Grand Bend Rotary Nature Trail (Grand Bend)

Asphalted 9 km walking and cycling trail alongside Highway 21 from Grand Bend to the Pinery Provincial Park entrance. Click to view Grand Bend Rotary Trail map .

Esli Dodge Conservation Area (Forest)

20 acre conservation area (part of the St. Clair Region Conservation Authority) with man-made lake (no swimming). Access at 88 Main Street. Portable washrooms May to October. Playground, picnic area, tennis courts, paved walking/cycling paths, gazebo. The island in the lake acts as a stage for theatrical and musical performances during the summer and the hillside opposite seats 6,000 people. Home to Forest’s Canada Day Celebrations. Click to view map of Esli Dodge Conservation Area.

Forest Trail System (Forest)

Access from Rotary Civic Square. Asphalted 2.8 km walkway leads south to Esli Dodge Conservation Area. The trail along the Old Railway Track and around lagoons west of Forest offer 4.5 km return trip over flat lands. Click to see map of Forest Trail System.

Joany’s Woods Trail (Sylvan)

367 acres in the Ausable River Valley offers a challenging 4.8 km trail and an easy 3.2 km trail through mixed Carolinian and Great Lakes Hardwood swamp forest, and a 2.2 km trail along the river. Two access points: (1) Drive east on Elginfield Road from Sylvan, turn right onto Vernon Road; (2) Drive north from Sylvan on Sylvan Road, turn left onto Elliot Road and right onto Boot Hill Road, watch for signage. Trailhead and On-trail signs; trail guide available.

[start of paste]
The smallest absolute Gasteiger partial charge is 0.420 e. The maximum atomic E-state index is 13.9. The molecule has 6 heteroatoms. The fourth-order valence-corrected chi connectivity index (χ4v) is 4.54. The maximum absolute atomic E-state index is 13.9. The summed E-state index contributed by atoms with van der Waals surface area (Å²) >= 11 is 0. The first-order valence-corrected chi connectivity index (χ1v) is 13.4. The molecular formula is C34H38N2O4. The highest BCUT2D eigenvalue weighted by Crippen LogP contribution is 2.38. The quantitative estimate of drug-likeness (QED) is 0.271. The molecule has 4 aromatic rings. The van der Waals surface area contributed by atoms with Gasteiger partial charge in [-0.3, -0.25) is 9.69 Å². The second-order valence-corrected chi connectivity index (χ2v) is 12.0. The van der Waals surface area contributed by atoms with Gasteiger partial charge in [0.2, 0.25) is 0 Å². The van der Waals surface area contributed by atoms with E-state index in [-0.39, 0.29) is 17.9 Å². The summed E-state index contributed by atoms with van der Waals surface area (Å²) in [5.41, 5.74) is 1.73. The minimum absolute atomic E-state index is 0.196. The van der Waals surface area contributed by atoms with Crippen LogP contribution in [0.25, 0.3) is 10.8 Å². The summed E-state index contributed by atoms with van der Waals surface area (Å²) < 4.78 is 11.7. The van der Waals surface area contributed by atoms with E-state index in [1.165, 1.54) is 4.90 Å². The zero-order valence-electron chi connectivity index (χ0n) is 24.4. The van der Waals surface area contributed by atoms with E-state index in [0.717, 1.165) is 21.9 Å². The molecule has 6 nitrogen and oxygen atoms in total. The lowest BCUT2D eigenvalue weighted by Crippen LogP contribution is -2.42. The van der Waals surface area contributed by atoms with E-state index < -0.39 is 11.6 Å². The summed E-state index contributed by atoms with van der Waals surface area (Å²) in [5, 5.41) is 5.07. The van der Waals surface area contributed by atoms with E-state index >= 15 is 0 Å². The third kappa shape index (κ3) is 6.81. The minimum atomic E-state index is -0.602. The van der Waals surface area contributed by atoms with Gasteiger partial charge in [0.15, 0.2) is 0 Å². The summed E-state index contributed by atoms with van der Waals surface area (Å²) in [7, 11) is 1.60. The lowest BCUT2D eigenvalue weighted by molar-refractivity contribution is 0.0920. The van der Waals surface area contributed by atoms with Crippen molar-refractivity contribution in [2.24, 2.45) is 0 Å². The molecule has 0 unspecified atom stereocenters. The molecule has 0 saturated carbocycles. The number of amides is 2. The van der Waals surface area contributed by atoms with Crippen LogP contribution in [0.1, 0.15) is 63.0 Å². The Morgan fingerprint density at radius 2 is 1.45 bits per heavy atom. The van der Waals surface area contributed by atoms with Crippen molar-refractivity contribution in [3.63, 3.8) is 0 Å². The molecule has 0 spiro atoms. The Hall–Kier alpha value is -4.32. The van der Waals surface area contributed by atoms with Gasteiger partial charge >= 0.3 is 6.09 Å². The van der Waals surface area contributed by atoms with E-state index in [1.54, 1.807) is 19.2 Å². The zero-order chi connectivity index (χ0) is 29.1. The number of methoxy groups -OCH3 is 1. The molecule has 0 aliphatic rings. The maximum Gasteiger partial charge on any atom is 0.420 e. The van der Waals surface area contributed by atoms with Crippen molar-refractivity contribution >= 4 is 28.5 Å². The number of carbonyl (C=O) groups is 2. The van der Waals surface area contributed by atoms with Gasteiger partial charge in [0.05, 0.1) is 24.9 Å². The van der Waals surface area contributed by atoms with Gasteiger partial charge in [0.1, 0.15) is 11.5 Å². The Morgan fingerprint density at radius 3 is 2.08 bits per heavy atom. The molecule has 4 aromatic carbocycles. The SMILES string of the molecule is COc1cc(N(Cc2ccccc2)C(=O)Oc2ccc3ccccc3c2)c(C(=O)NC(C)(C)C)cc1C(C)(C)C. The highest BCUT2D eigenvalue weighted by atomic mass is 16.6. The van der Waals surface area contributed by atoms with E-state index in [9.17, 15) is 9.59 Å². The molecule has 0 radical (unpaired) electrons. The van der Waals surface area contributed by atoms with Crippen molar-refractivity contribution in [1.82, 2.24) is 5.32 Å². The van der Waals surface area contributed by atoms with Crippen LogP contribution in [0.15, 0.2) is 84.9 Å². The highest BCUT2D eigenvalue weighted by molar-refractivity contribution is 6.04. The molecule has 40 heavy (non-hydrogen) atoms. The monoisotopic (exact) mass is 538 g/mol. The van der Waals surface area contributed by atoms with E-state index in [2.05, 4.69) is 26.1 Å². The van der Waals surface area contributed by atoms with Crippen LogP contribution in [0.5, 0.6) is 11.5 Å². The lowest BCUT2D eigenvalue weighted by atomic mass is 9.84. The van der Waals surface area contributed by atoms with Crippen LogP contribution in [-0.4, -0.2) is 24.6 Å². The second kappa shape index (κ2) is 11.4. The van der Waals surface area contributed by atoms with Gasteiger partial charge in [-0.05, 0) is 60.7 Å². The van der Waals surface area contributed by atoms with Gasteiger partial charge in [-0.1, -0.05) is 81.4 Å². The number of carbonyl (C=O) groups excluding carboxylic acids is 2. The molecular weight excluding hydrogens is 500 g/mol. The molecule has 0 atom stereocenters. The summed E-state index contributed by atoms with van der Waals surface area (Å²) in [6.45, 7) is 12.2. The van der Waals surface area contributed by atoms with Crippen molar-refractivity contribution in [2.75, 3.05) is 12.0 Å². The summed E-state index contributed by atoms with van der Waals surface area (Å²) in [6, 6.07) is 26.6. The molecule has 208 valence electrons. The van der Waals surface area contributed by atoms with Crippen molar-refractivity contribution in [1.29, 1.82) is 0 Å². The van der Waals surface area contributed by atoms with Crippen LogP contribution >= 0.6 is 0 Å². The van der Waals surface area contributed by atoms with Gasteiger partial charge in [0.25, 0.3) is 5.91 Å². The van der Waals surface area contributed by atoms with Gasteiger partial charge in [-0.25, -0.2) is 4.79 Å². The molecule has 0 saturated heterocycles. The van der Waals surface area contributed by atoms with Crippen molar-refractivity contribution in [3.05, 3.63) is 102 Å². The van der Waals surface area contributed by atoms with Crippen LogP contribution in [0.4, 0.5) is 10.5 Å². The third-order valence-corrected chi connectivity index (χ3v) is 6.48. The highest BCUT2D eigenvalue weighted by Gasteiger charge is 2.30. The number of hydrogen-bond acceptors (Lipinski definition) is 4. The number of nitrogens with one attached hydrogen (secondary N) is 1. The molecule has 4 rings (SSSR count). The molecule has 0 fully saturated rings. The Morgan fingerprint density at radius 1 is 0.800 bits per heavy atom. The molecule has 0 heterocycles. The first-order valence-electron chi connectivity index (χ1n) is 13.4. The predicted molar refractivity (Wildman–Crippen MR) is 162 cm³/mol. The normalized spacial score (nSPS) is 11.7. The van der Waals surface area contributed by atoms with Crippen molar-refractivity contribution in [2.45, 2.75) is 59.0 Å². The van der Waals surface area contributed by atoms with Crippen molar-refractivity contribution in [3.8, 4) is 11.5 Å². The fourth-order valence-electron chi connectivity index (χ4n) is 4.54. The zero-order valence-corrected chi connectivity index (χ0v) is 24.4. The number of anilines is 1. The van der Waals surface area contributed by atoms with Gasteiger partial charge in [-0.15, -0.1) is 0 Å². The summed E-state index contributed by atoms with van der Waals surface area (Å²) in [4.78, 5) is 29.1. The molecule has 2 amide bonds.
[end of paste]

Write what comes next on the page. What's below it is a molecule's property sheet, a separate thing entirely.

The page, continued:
Click to see map of Joany's Woods Trails.

Lambton County Heritage Forest (Port Franks)

Hiking and mountain-biking trails in 570 acre Oak-Savannah and Carolinian forest. Access from Port Franks Community Centre, 9997 Port Franks Road. Offers three trails: 3.1 km, 5.2 km and 6.6 km. Trailhead and On-Trail signs.

Click to see map of Lambton County Heritage Forest Trails.

L-Lake Management Area (Port Franks)

69-acre area offers 1.5-kilometre trail through cedar wetlands and mixed Carolinian forest. Access at 7101 Outer Drive. Trailhead sign.

Click to see map of L-Lake Management Trail.

Pinery Provincial Park (Grand Bend)

6,300 acres of Oak Savanna, Carolinian woodlands and Freshwater Coastal Dune ecosystem. Home to endangered plants, animals and insects. Extensive nature trails and 13 km asphalted, close-loop bike path. Bike and helmet rentals (mountain, coaster, tandem, kids, child trailers & helmets). Wheelchair accessible trails and two beach-friendly wheelchairs available for use.

Click to see map of Pinery's Trails.

Rock Glen Conservation Area (Arkona)

Home of Lambton County’s ONLY WATERFALL. Plunge your hand in the water and grab some pebbles – it’s likely you’ll find a brachiopod, crinoid or gastropod fossil! Stairs, boardwalks and bridge allow visitors to explore the glen’s steep sides and 10.7-metre high waterfall. Scenic lookouts, picnic area, BBQs, pavillions, museum, washrooms and two playgrounds. Drive north of Arkona on Arkona Road (County Rd. 79), turn right on Rock Glen Road, watch for signage.

Click to see map of Rock Glen CA Trails.

Lambton Shores Nature Trailblazers

Lambton Shores Nature Trails (LSNT) was founded in October 2011 by a group of local nature and hiking enthusiasts alarmed by the ongoing destruction of environmentally significant natural areas by trespassing ATVs and dirt bikes.

To save these natural areas, LSNT partnered with landowners to provide fun and free public access to hiking trails, bike paths and water routes. LSNT has built a network of user-friendly nature trails that inspire people to experience the biodiversity of Lambton Shores and Vicinity.